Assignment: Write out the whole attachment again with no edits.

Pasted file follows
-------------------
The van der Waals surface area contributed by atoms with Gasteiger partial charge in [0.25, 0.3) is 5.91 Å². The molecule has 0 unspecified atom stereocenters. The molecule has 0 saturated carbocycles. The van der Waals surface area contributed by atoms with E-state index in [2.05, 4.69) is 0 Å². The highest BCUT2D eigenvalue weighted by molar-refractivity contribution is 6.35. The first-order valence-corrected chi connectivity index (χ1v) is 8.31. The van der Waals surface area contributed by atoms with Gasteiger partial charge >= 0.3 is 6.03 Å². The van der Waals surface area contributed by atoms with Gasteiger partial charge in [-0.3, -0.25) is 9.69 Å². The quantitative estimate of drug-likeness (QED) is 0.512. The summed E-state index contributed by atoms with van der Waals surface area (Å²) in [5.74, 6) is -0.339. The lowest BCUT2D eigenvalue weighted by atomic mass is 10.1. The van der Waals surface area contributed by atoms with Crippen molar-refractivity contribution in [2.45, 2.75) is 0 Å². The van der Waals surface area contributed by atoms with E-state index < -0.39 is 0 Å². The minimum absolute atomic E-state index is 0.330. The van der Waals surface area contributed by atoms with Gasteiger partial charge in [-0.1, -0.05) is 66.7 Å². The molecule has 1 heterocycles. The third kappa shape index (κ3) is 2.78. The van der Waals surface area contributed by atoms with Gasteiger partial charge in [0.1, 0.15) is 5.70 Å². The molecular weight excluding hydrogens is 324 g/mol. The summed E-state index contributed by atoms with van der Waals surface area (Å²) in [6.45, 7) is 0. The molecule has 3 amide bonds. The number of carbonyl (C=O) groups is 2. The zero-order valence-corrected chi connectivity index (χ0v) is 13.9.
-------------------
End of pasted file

The van der Waals surface area contributed by atoms with Gasteiger partial charge in [0.25, 0.3) is 5.91 Å². The molecule has 0 unspecified atom stereocenters. The molecule has 0 saturated carbocycles. The van der Waals surface area contributed by atoms with E-state index in [2.05, 4.69) is 0 Å². The highest BCUT2D eigenvalue weighted by molar-refractivity contribution is 6.35. The first-order valence-corrected chi connectivity index (χ1v) is 8.31. The van der Waals surface area contributed by atoms with Gasteiger partial charge >= 0.3 is 6.03 Å². The van der Waals surface area contributed by atoms with Gasteiger partial charge in [-0.3, -0.25) is 9.69 Å². The quantitative estimate of drug-likeness (QED) is 0.512. The summed E-state index contributed by atoms with van der Waals surface area (Å²) in [5.74, 6) is -0.339. The lowest BCUT2D eigenvalue weighted by atomic mass is 10.1. The van der Waals surface area contributed by atoms with Crippen molar-refractivity contribution in [2.45, 2.75) is 0 Å². The van der Waals surface area contributed by atoms with E-state index < -0.39 is 0 Å². The minimum absolute atomic E-state index is 0.330. The van der Waals surface area contributed by atoms with Gasteiger partial charge in [-0.1, -0.05) is 66.7 Å². The molecule has 1 heterocycles. The third kappa shape index (κ3) is 2.78. The van der Waals surface area contributed by atoms with Gasteiger partial charge in [0.1, 0.15) is 5.70 Å². The molecular weight excluding hydrogens is 324 g/mol. The summed E-state index contributed by atoms with van der Waals surface area (Å²) in [6.45, 7) is 0. The molecule has 3 amide bonds. The number of carbonyl (C=O) groups is 2. The zero-order valence-corrected chi connectivity index (χ0v) is 13.9.